“I love Rotary, but I will not be here forever. I want to make sure that there are enough young members coming up to keep the good work going when those of us who are here now are no longer around,” Stephanie says.

 

Stephanie explains that Rotary is just now learning how to tell the Rotary story – and that’s crucial for a new generation of members to join the organization. For too long, she says, Rotarians were quietly doing good deeds – not saying anything about them and not getting credit for them. And that credit is no small thing, especially when the good work is seen in its entirety. Rotary International members transform communities by giving over 47 million volunteer hours and awarding $333 million for global initiatives per year.

 

So now Rotary is active on social media – Facebook, Instagram, Twitter and TikTok. And members are talking about what they’re doing. For a membership organization that depends on invitation, that step of telling the story is vitally important, says Stephanie.

 

She also says it’s vitally important to be open to new ways of doing Rotary. The format of regular meetings has worked well for the organization through the years, but that may not be the Rotary of the future.  “People want more. And as long as they keep the values of Rotary – service, leadership, integrity, diversity and fellowship – they can adapt the how of what we do. We have e-clubs who meet online instead of in person. We have clubs that don’t meet at all, they just go out and do service, and maybe get together for a pizza. People are telling us they want to make a difference through Rotary but do it in a new way. And that’s great with us.”

 

In order to sustain the quality and standards of its members by bringing in people who are concerned about service over self, Rotary will continue to be an invitation-only organization. And people who feel alignment with the cause are welcome to reach out to a representative about membership by going to rotary.org.

 

When she begins her term as president of Rotary International, Stephanie wants to help heal a divided world through positive peace.

 

“Our mission statement says we are an organization that encourages world understanding and peace. It’s in our DNA as an organization, so we have a lot of areas that are directed to peace.”

 

She points out, “Today, more than ever, we need peace in this world.” So she’s planning on shining a light on Rotary’s peace initiatives to increase what’s being done and the impact it has.

 

Stephanie plans to visit as many Rotary Peace Centers as she can. The centers, which are located in England, Japan, Australia, Uganda, Sweden and in the U.S, Chapel Hill, NC – provide training in conflict resolution and peace advancement.  More than 1,800 peace fellows from more than 115 countries have graduated from a Rotary Peace Center since the program was created in 1999.

 

A new Rotary Peace Center is scheduled to open in the spring of 2025 in Istanbul, Turkey, with celebratory activities culminating in a public peace walk. “I want the spotlight to be on that event to show the world that Rotary is about peace.”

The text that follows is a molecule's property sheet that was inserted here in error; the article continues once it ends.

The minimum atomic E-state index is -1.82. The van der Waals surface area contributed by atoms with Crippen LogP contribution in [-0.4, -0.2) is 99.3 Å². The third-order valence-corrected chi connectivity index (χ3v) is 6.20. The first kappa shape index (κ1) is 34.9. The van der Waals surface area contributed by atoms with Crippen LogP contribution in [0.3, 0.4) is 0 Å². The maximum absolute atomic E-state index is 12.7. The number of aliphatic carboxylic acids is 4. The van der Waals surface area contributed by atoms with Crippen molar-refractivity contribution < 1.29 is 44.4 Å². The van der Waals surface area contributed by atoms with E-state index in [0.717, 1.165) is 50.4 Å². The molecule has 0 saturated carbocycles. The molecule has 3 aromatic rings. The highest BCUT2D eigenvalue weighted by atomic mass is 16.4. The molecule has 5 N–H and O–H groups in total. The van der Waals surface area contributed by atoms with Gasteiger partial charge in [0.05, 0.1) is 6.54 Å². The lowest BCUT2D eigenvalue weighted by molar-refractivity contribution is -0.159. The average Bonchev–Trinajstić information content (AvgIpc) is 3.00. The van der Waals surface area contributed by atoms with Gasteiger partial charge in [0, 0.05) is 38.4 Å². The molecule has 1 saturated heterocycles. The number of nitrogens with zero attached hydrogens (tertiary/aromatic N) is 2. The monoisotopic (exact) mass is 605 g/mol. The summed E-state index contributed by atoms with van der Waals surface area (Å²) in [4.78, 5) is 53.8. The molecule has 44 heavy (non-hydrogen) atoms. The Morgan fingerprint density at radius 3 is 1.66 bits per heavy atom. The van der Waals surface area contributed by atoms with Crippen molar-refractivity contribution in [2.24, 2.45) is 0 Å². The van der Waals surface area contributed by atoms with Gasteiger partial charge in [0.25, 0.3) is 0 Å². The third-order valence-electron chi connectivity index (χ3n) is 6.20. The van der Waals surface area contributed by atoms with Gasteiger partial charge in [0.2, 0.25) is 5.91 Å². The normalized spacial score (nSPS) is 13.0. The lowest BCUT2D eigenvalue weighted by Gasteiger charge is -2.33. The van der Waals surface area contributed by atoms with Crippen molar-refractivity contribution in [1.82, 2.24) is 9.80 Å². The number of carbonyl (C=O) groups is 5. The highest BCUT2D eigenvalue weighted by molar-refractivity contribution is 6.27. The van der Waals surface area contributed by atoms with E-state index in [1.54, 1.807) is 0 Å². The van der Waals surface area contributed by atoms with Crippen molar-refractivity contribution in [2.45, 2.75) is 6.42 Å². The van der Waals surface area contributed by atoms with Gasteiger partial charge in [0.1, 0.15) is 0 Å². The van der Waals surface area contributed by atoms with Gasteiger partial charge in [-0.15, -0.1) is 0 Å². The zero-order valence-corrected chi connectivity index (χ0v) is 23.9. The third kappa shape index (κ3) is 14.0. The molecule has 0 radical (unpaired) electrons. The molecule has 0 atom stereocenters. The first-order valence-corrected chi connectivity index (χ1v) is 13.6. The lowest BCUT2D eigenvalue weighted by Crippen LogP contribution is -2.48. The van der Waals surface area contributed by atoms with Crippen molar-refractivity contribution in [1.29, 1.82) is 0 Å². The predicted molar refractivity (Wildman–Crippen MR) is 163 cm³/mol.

Many local Rotary clubs have Peace Poles with the message “Make Peace Prevail on Earth” in languages of the area. Stephanie notes that the one planned for her local club in McMurray will be in English, Greek, Italian and Russian, the heritage of many local people. She also points out that Monroeville has a beautiful Peace Pole that is used as a centerpiece for events and award presentations.

 

Kelli Robbins, a long-time Rotarian, says that she’s been inspired by Stephanie. “She is engaging, honest and warm – someone you want to be around. But more than that, Stephanie is a true visionary who can see what needs to be done and how to do it.  With her leadership skills, she’s able to spread that vision to others and make it catch fire. I’m looking forward to an exciting year at Rotary International with Stephanie Urchick at the helm.”

 

And that’s been the kind of talk going on at Rotary clubs these days. The woman from Monessan, PA is expected to make a big difference.

 

“Do not withhold good from those to whom it is due, when it is in your power to do it.”

- Proverbs 3:27-28





Photos show Stephanie at work. In the first she is recognizing the ambassador from Ukraine, Osana Markarova. In the second, Stephanie is with two district governors in Italy (one on each side) and aides (on the ends).


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Guest
2 days ago
Rated 5 out of 5 stars.

A beautiful story of a highly educated person having a personality with. the ability to be a great leader. Stephanie has already and will make an even bigger impact on others. Cheryl, you composed an excellent and interesting story of Stephanie and her accomplishments. Vi, Cheryl’s mother.

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Guest
Jan 17
Rated 5 out of 5 stars.

Thank you.. your destiny is shinning all over the world.. very very proud of you my friend…I remember your passion from the beginning of your Rotary journey and how caring you were for the Rotary cause. Yes you are so very inspiring and deserve the credit and so much more.carry on with pride and joy.

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Guest
Jan 17
Rated 5 out of 5 stars.

Great story. Had no idea the Rotary ventured so far and so large. Stephanie makes IUP proud.

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Guest
Jan 17
Rated 5 out of 5 stars.

This is a born leader. Good sstory!

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Guest
Jan 15
Rated 5 out of 5 stars.

Such an amazing lady who would never say no to any work to be done to do for others. A beautiful, heartwarming story beautifully written by Cheryl